Music distribution: what happens after I upload my song?

Posted on 20 Jan 2014 |

Hannah Boothby and Davide d'Atri, Soundreef

Hannah Boothby and Davide d'Atri, Soundreef

Artists, record labels and publishers often ask us what happens when they’ve uploaded their music - when will it be used as music for business and what affects how much airtime it will get? We’ve put this blog post together to answer some of your questions about this.

Why can’t you use my music straight away?

Getting your song broadcast by Soundreef involves six stages: registration; dealing with your current collecting society; approving, tagging and cataloguing your song; activating your song; delivering the song to clients; the clients broadcasting the song – and then you getting paid! Some of these stages take longer than others, and it can be a long process, but bear in mind that you don’t actually have to do anything at all once you’ve registered. We handle all the administration and make sure you get paid. It’s better than trusting to the old-style collecting society system, where your music gets used anyway, and you don’t get paid!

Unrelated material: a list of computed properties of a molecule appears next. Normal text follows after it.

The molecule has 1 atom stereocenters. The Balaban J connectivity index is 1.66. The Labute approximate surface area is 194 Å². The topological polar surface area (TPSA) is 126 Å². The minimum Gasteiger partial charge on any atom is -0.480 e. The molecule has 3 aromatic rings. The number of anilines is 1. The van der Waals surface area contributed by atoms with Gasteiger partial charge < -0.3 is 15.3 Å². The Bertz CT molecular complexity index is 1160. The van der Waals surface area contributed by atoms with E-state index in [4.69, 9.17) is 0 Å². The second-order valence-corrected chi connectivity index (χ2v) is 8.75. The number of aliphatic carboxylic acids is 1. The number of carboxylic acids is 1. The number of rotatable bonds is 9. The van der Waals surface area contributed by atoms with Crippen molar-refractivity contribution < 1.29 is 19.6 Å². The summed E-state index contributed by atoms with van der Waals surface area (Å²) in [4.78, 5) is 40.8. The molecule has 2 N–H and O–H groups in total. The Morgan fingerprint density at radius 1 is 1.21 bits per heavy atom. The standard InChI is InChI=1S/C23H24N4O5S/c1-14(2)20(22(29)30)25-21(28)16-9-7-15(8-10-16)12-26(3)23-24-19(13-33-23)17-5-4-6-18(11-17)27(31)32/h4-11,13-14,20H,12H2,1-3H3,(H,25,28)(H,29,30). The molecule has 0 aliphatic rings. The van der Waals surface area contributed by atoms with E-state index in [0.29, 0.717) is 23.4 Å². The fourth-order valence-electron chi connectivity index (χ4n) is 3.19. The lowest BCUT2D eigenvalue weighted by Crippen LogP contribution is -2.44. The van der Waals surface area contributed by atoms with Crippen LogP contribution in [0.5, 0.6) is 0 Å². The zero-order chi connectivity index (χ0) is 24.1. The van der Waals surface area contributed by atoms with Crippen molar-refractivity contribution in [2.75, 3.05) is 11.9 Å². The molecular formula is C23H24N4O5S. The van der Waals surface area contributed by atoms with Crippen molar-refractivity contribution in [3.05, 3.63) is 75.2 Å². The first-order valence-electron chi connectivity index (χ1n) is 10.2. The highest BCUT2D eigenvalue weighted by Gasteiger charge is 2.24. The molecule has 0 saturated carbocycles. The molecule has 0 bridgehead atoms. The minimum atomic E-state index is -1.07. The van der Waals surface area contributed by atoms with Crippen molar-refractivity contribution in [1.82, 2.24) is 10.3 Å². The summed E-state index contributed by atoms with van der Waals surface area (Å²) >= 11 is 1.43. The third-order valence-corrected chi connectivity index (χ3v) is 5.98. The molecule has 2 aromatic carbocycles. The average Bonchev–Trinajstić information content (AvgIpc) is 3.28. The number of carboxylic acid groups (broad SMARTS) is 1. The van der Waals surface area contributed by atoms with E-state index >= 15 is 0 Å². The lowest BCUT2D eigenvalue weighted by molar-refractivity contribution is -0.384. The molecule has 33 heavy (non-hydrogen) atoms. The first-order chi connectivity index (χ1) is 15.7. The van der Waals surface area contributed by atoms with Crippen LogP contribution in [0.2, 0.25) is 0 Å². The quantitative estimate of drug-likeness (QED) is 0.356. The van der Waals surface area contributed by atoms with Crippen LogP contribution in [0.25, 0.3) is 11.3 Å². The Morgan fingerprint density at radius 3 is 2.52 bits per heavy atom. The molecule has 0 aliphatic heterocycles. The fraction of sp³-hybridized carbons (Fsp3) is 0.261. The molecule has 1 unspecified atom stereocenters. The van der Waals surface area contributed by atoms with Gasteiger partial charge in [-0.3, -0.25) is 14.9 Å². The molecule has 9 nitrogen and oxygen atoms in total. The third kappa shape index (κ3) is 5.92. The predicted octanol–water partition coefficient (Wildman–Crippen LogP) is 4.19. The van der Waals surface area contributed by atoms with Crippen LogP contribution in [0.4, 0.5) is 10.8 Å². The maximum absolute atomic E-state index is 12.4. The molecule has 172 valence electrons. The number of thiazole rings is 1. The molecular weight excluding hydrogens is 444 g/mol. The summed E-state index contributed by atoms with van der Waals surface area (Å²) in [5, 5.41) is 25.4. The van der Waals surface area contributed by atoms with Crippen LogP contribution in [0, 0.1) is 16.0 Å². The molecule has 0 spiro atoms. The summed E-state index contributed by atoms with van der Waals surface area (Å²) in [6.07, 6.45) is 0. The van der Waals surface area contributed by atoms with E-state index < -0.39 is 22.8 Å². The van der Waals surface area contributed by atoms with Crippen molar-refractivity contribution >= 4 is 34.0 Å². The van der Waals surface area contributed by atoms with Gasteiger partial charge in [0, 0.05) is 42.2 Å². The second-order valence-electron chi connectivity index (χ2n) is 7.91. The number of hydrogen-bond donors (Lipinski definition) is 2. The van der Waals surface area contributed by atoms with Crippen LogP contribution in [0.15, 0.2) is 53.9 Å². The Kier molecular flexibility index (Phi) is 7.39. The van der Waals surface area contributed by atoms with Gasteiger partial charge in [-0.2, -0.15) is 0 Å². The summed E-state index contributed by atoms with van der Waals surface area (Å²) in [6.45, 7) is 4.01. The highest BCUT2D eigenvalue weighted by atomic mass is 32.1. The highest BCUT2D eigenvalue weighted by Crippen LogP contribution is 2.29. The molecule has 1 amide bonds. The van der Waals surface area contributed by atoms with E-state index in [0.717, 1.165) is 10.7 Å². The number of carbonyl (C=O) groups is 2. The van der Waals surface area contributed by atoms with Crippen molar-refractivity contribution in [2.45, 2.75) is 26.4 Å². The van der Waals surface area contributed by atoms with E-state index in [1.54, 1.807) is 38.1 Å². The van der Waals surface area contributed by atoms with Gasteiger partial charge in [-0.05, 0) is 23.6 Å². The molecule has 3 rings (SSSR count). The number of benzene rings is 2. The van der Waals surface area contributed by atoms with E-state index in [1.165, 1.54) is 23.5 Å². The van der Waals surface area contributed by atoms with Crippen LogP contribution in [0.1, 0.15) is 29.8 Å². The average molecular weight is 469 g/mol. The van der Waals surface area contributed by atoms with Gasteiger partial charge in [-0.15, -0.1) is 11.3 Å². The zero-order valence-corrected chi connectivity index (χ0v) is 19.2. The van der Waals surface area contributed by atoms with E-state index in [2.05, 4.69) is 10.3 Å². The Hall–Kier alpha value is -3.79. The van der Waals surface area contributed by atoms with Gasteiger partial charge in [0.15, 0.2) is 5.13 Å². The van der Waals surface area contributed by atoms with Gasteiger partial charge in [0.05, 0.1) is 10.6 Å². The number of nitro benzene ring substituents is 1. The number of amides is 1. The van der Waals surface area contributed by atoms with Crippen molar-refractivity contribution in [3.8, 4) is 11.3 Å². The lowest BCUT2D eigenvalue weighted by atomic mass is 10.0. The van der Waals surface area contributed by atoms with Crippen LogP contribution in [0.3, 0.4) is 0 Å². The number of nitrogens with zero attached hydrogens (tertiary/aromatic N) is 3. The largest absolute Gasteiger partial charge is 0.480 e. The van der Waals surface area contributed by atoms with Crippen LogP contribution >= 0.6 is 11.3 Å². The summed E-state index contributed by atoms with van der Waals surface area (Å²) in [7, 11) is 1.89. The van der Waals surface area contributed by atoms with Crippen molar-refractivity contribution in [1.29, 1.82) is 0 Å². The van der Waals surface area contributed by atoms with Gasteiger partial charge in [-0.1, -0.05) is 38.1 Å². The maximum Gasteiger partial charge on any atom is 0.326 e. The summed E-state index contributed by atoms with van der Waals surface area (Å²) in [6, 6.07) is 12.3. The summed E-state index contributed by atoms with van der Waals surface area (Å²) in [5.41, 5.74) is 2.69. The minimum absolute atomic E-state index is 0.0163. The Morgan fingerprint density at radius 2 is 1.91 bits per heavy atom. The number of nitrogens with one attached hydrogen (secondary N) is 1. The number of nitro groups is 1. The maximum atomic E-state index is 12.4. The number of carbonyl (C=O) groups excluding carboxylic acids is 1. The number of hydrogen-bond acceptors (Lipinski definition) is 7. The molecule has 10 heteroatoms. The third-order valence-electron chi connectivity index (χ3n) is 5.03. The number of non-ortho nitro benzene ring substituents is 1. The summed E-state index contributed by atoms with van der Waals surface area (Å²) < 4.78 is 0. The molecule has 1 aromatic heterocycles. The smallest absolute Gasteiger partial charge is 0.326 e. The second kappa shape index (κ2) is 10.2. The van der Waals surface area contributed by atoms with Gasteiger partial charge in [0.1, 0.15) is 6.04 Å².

1. Registration

How long this stage takes is entirely up to you – it can be minutes or days. During the registration process, we ask about:

  • Whether you’re an individual or a company.
  • Your contact and PayPal details, so that we can get in touch and pay you.
  • The names of your songs, so that they can be registered on our system.
  • The collecting societies you use, so that we can contact them.
We never share your data with anyone else.

2. Dealing with your current collecting society